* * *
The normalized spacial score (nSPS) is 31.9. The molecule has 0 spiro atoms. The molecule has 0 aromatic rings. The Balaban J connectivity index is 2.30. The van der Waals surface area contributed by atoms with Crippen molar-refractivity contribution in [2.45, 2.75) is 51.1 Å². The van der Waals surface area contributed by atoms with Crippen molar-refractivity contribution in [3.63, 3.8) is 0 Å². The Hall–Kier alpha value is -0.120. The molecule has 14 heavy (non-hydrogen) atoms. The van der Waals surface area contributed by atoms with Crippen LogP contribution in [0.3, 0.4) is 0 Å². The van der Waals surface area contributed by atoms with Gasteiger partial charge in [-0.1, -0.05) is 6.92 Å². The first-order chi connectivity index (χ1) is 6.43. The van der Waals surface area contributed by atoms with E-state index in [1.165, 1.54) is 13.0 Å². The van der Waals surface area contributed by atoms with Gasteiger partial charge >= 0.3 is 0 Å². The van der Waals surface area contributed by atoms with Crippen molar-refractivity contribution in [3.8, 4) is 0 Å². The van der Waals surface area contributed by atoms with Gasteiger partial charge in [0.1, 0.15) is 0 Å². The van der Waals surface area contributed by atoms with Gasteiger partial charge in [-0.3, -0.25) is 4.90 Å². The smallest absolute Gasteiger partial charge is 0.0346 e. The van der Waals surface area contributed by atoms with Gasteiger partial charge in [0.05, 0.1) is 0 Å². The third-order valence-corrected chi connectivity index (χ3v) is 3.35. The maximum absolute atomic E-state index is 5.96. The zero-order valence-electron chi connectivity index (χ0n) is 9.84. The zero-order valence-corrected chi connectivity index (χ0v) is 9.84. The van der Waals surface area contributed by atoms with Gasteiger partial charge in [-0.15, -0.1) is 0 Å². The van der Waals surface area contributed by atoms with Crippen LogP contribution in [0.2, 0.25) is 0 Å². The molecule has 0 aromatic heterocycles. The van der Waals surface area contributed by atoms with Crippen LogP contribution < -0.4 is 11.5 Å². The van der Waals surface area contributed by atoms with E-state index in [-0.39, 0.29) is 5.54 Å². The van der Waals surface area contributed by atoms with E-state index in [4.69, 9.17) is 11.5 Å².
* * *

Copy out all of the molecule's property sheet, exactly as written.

The normalized spacial score (nSPS) is 31.9. The molecule has 0 spiro atoms. The molecule has 0 aromatic rings. The Balaban J connectivity index is 2.30. The van der Waals surface area contributed by atoms with Crippen molar-refractivity contribution in [2.45, 2.75) is 51.1 Å². The van der Waals surface area contributed by atoms with Crippen molar-refractivity contribution in [3.63, 3.8) is 0 Å². The Hall–Kier alpha value is -0.120. The molecule has 14 heavy (non-hydrogen) atoms. The van der Waals surface area contributed by atoms with Crippen LogP contribution in [0.3, 0.4) is 0 Å². The van der Waals surface area contributed by atoms with Gasteiger partial charge in [-0.1, -0.05) is 6.92 Å². The first-order chi connectivity index (χ1) is 6.43. The van der Waals surface area contributed by atoms with E-state index in [1.165, 1.54) is 13.0 Å². The van der Waals surface area contributed by atoms with Gasteiger partial charge >= 0.3 is 0 Å². The van der Waals surface area contributed by atoms with Crippen molar-refractivity contribution in [3.8, 4) is 0 Å². The van der Waals surface area contributed by atoms with Gasteiger partial charge in [0.1, 0.15) is 0 Å². The van der Waals surface area contributed by atoms with Gasteiger partial charge in [-0.3, -0.25) is 4.90 Å². The smallest absolute Gasteiger partial charge is 0.0346 e. The van der Waals surface area contributed by atoms with Gasteiger partial charge in [0.05, 0.1) is 0 Å². The third-order valence-corrected chi connectivity index (χ3v) is 3.35. The maximum absolute atomic E-state index is 5.96. The zero-order valence-electron chi connectivity index (χ0n) is 9.84. The zero-order valence-corrected chi connectivity index (χ0v) is 9.84. The van der Waals surface area contributed by atoms with Gasteiger partial charge in [-0.15, -0.1) is 0 Å². The van der Waals surface area contributed by atoms with Crippen LogP contribution in [0.2, 0.25) is 0 Å². The molecule has 0 aromatic heterocycles. The van der Waals surface area contributed by atoms with Crippen LogP contribution < -0.4 is 11.5 Å². The van der Waals surface area contributed by atoms with E-state index in [-0.39, 0.29) is 5.54 Å². The van der Waals surface area contributed by atoms with E-state index in [4.69, 9.17) is 11.5 Å².